The Worst Thing About Social Phobia

Helen Olivier (AuDHD)
Invisible Illness


A little girl, alone, carrying a teddy bear
Image by lisa runnels from Pixabay

The worst thing about having a social phobia is probably not what you would imagine first.

It isn’t being unable to visit a doctor you need to see.
It’s not breaking down after just a short public transport ride.
It’s not even not being able to go to work because people would be there.

It’s not that you can’t do almost everything that you love, because it involves meeting people. That you are confined inside the same four walls all the time, and they are closing down on you, and you feel that you are slowly suffocating.

It’s not that you have to refuse friends’ invitations to meet, you are unable to go to their birthday parties, weddings, and other significant life events you would love to attend… and let them think that they aren’t worth it to you. Because not everything can be easily explained to everybody.

And it’s not even that you are afraid that everyone will eventually accept this state of affairs as the new normal — and just forget about you. That you will become a ghost haunting the cyberspace but absent in the minds of people who matter the most to you. That you are slowly, gradually disappearing from this world.

The really, really worst thing is that you don’t ever stop needing people. You are just unable to handle being in their company.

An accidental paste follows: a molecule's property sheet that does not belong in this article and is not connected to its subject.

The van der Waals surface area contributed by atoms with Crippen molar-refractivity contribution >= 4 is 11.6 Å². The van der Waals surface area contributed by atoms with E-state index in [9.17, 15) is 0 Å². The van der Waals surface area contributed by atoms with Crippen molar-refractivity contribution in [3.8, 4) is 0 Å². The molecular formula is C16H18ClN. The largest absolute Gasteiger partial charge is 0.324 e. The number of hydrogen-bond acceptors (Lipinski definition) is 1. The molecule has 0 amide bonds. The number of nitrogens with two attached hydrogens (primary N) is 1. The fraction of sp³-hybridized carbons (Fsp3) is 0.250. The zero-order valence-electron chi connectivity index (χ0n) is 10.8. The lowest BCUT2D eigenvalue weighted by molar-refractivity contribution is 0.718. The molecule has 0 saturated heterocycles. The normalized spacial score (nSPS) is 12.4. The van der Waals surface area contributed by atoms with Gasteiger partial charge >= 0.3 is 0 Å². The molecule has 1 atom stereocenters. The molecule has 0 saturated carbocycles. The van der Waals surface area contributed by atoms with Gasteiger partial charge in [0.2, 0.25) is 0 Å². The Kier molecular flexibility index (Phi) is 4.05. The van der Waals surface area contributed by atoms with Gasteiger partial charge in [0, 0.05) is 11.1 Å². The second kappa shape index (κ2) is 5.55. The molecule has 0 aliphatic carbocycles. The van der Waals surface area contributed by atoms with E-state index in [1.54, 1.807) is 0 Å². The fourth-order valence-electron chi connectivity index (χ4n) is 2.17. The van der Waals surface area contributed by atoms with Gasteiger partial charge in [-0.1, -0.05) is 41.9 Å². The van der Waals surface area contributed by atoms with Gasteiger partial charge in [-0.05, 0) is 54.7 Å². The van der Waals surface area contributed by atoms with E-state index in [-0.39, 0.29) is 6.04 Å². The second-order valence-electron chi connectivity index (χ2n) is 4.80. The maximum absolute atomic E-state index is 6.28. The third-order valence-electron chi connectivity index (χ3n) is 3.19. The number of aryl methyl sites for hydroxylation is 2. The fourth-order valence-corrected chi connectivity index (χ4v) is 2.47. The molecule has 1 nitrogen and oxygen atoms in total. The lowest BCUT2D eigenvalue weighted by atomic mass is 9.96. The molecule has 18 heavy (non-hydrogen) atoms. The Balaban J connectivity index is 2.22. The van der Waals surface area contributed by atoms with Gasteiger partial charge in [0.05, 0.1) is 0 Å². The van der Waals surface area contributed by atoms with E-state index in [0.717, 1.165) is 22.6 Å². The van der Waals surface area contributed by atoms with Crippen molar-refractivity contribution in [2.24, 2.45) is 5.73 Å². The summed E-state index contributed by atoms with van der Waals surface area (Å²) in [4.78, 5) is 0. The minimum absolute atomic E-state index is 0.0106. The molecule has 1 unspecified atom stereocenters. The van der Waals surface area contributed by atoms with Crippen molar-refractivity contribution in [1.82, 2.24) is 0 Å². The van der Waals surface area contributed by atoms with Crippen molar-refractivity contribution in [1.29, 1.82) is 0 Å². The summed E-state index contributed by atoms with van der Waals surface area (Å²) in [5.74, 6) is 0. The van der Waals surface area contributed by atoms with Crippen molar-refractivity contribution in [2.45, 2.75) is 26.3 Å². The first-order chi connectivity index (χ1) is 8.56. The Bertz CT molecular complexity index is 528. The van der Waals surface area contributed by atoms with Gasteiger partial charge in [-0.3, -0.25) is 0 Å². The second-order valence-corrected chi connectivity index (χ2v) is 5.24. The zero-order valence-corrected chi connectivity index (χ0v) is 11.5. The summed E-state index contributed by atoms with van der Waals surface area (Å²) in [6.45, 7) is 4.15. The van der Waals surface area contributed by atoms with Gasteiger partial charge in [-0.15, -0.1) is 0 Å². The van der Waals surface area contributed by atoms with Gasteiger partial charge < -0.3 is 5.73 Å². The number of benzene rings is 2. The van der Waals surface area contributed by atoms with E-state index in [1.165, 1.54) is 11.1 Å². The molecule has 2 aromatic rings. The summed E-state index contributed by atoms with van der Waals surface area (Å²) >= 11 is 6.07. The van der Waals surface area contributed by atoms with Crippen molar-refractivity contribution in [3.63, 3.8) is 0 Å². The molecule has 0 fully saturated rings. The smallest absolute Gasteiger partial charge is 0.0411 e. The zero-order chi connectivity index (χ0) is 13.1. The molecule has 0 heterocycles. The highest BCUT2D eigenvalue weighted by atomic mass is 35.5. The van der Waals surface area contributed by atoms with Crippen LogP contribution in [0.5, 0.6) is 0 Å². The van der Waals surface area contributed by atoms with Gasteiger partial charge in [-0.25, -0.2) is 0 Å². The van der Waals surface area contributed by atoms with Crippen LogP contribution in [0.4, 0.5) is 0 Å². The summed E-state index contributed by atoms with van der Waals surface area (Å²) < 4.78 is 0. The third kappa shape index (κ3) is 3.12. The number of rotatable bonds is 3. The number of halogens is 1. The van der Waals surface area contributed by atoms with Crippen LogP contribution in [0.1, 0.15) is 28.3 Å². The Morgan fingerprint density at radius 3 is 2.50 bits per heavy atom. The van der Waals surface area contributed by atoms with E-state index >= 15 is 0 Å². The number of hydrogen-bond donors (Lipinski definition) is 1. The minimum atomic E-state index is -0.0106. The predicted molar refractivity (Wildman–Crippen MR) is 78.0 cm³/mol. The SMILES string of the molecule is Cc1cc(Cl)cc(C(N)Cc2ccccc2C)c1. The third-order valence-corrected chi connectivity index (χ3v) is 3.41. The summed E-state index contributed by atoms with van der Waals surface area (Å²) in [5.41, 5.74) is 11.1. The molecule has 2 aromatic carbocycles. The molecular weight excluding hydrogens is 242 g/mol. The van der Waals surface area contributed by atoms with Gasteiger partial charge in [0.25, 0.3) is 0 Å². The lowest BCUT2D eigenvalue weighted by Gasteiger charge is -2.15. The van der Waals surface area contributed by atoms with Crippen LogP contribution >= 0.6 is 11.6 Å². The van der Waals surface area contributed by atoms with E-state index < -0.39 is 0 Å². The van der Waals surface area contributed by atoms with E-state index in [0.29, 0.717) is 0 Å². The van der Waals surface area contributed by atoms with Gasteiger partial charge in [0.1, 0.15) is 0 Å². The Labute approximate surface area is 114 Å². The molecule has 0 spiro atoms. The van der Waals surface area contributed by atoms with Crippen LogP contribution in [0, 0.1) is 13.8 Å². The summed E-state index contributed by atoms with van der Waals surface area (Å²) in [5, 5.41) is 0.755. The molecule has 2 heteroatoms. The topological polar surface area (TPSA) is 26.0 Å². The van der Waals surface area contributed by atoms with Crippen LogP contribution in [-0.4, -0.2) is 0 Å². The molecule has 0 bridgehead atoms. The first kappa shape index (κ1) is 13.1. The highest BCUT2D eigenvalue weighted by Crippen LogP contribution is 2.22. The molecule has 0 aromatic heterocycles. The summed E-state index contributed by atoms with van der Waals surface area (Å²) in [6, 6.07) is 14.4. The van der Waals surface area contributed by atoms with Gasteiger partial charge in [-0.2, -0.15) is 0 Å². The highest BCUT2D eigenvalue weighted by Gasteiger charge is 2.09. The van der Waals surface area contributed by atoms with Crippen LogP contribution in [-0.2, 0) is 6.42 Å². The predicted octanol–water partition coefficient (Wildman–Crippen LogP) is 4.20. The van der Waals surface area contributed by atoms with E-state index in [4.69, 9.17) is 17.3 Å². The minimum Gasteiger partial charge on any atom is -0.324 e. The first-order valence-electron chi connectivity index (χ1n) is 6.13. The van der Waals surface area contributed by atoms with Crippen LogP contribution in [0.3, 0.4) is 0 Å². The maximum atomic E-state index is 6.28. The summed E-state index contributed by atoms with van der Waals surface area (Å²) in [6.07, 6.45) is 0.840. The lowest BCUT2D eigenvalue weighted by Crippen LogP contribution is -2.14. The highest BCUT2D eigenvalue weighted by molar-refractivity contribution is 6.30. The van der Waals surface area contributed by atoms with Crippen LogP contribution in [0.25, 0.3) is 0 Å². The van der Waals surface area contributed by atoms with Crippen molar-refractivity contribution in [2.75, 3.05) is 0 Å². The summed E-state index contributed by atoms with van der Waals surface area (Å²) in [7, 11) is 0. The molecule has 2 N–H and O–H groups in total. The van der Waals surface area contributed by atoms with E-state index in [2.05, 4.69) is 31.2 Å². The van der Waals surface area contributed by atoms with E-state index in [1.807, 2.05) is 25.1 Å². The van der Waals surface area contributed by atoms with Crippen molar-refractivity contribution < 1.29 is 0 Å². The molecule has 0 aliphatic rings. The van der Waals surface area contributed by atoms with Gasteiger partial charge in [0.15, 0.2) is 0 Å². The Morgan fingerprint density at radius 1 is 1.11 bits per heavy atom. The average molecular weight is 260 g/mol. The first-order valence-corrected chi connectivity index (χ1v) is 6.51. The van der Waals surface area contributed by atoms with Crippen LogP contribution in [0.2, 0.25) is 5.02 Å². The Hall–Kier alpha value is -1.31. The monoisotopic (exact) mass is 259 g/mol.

It’s like being terribly hungry but feeling an immense pain with every bit you swallow. You can eat just enough to barely keep you alive… but nothing more. And most of the time, it still feels like dying.

It means being desperately alone. It means missing human interactions deeply. But every time you try, you pay a steep price in anxiety, exhaustion, and inner pain, so you just keep avoiding them more and more. You have to avoid them more and more. All while you yearn for them with all of your soul.
It means that you feel hunger. A terrible, immense hunger gnawing at your insides. You are dying of hunger in the middle of tables laid out with a lavish feast.

And you know that the reason, the only reason, why you can’t reach for more than just a tiny and utterly insufficient morsel, is entirely and solely inside your head.

If you enjoyed this article, you might also like this one about the lack of motivation caused by depression:

Or this one about teaching your brain how to think positively:

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Helen Olivier (AuDHD)
Invisible Illness

Neurodivergent, curious, overthinker, overfeeler. Find my thoughts, love letters to life, freebies and other stuff: 🧡